November 26, 2020

Vintage-Nitro

Still car-crazy after all these years

Funny car showdown: Jerry Harvey against Wayne Gapp

In a battle of SOHC powered Fords, Wayne Gapp defeated Jerry Harvey at Detroit Dragway's 1967 Midwest Championshps.
Wayne Gapp leaves on Jerry Harvey's Quiet One Mustang A/FX car at Detroit Dragway's 1967 Midwest Championships. 126mm Instamatic Photo by Tom Bonner

This one is for the Ford and Mercury lovers. Jerry Harvey, wheeling the Quiet One II SOHC Mustang takes on Wayne Gapp in the Chargin’ Cyclone at Detroit Dragway’s 1967 Midwest Championships.

I’ve discussed the Chargin’ Cyclone before, as Gapp ran the same car at the Detroit Invitational a year earlier. Gapp and the Hi-Risers returned in 1967 to again capture runner up honors in the gasoine funny car segment.

His opponent this round is Jerry Harvey. According to Dearborn Flashback, a site that seems to be an authority on Ford Racing History, the Mustang was originally built for Len Richer. It was updated by Holmon and Moody and turned over to Harvey for the ’66 and ’67 racing seasons. Harvey collected the A/FX crown at the 1966 Winternationals in the ‘Stang, and ran the car through 1967.

In later years, both Hubert Platt and Dyno Don Nicholson took turns running the Mustang at national events. A group of east coast racers then acquired it for street racing. According to the Dearbon Flashback article, the car still exists and has been restored to the ’66 configuration.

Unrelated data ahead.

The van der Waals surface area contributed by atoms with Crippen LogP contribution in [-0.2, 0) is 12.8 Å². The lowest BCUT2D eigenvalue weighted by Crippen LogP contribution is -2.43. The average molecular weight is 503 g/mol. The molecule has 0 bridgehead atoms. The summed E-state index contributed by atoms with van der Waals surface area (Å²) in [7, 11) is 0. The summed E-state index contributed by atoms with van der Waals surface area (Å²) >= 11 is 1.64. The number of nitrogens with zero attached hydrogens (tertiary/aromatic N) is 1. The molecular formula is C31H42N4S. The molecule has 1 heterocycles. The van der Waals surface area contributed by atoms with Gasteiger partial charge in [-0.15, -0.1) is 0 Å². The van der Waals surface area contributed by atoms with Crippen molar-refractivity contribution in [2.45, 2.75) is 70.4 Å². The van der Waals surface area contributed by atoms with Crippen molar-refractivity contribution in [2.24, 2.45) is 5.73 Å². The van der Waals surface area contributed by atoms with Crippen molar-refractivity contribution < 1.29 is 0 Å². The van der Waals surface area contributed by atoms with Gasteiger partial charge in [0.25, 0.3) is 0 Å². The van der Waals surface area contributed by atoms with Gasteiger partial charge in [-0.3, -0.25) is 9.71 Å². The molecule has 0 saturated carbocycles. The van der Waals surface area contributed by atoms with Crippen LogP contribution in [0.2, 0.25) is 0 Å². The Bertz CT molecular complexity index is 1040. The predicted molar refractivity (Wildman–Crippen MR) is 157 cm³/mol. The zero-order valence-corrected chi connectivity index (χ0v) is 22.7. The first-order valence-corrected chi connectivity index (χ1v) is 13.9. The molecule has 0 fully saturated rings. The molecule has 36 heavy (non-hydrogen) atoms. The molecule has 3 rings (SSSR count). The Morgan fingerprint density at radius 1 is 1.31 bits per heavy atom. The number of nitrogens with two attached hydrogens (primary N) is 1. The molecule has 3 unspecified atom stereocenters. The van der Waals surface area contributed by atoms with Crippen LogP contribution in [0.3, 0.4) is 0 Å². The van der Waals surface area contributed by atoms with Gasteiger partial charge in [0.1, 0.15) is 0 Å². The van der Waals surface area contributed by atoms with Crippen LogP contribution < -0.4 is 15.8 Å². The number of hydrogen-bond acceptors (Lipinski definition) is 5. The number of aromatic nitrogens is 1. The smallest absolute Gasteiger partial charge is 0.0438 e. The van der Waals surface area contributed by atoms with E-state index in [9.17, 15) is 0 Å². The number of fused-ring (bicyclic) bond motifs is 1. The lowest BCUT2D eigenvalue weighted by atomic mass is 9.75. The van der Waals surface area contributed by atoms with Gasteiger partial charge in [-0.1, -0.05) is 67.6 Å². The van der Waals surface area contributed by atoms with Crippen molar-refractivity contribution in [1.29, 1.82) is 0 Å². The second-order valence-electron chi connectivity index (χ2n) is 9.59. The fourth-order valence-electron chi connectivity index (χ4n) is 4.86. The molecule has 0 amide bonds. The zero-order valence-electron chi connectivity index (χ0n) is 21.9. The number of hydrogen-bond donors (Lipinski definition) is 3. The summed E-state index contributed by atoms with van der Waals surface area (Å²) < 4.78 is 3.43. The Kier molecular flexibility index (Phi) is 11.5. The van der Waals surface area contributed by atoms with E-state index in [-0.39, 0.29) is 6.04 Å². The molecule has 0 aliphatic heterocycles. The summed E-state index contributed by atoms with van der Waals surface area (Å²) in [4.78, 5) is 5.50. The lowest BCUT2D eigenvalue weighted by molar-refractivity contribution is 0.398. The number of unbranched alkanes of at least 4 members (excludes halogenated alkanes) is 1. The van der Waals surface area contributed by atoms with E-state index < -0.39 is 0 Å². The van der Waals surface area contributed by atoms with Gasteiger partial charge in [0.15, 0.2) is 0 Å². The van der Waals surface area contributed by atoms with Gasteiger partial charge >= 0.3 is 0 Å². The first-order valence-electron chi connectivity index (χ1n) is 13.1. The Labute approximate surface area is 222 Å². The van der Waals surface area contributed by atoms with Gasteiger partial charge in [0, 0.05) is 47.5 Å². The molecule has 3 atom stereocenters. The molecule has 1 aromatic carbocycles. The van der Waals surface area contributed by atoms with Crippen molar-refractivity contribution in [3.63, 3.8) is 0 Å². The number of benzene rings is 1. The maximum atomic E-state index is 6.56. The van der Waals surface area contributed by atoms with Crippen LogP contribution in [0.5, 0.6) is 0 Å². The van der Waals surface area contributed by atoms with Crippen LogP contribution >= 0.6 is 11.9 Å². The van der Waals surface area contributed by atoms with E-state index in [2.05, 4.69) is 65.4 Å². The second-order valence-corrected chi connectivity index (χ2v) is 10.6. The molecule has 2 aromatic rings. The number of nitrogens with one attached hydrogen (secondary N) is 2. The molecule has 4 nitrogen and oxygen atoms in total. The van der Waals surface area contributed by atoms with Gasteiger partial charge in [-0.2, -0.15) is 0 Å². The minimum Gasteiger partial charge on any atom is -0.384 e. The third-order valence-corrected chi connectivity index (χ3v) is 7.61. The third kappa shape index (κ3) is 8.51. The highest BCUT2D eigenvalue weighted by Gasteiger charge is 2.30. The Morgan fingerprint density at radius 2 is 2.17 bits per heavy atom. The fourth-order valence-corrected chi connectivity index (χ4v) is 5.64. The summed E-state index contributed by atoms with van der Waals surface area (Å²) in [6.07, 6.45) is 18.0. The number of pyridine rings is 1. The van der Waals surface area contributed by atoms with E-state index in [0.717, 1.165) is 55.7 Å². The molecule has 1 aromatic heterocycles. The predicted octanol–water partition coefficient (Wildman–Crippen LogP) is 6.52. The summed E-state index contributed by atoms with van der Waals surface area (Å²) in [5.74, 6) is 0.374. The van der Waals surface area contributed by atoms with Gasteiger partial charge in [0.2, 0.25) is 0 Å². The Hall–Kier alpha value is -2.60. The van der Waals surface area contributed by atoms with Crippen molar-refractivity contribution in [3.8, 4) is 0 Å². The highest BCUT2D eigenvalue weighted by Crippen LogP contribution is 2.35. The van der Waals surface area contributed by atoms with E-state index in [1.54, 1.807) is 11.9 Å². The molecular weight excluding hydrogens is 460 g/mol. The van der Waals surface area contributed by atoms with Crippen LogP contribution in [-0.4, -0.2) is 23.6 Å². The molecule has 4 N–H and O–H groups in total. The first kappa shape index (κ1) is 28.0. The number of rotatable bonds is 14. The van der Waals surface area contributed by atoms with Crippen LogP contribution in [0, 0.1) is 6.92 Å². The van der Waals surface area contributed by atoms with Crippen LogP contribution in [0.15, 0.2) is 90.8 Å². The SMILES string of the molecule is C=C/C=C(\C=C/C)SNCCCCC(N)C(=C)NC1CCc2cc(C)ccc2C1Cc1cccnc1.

Although not as radical as the Gray Ghost or the Stardust Charger, the Quiet One II is indeed an altered wheelbase funny car, with the rear wheels moved forward three inches. The original Mustang chassis was heavily modified to accommodate the big 427ci Ford cammer powerplant.

Gapp moved on to a SOHC Mercury Cougar he called Top Cat Super Cat, then took possesion of Pete Gate’s Comet funny car. He draped the chassis with a fiberglass Mustang body and campaigned it as a gas funny car. Eventually, he teamed with Jack Roush to become a fearsome competitor in the early days of Pro Stock Eliminator.

If you’re wondering about all the pylons and the twin Christmas trees, those are for four lane racing. In 1967, Detroit Dragway ran the pro cars and match racers  in two car matches, but most of the other categories went off as a four car matches. The top two cars advanced to the next round, while two cars went home. In those days, when inexpensive Muscle cars were available at any dealership, a huge amount of street driven entries turned up every Sunday. By running them four at a time, the track was able to complete the day’s racing in half the time.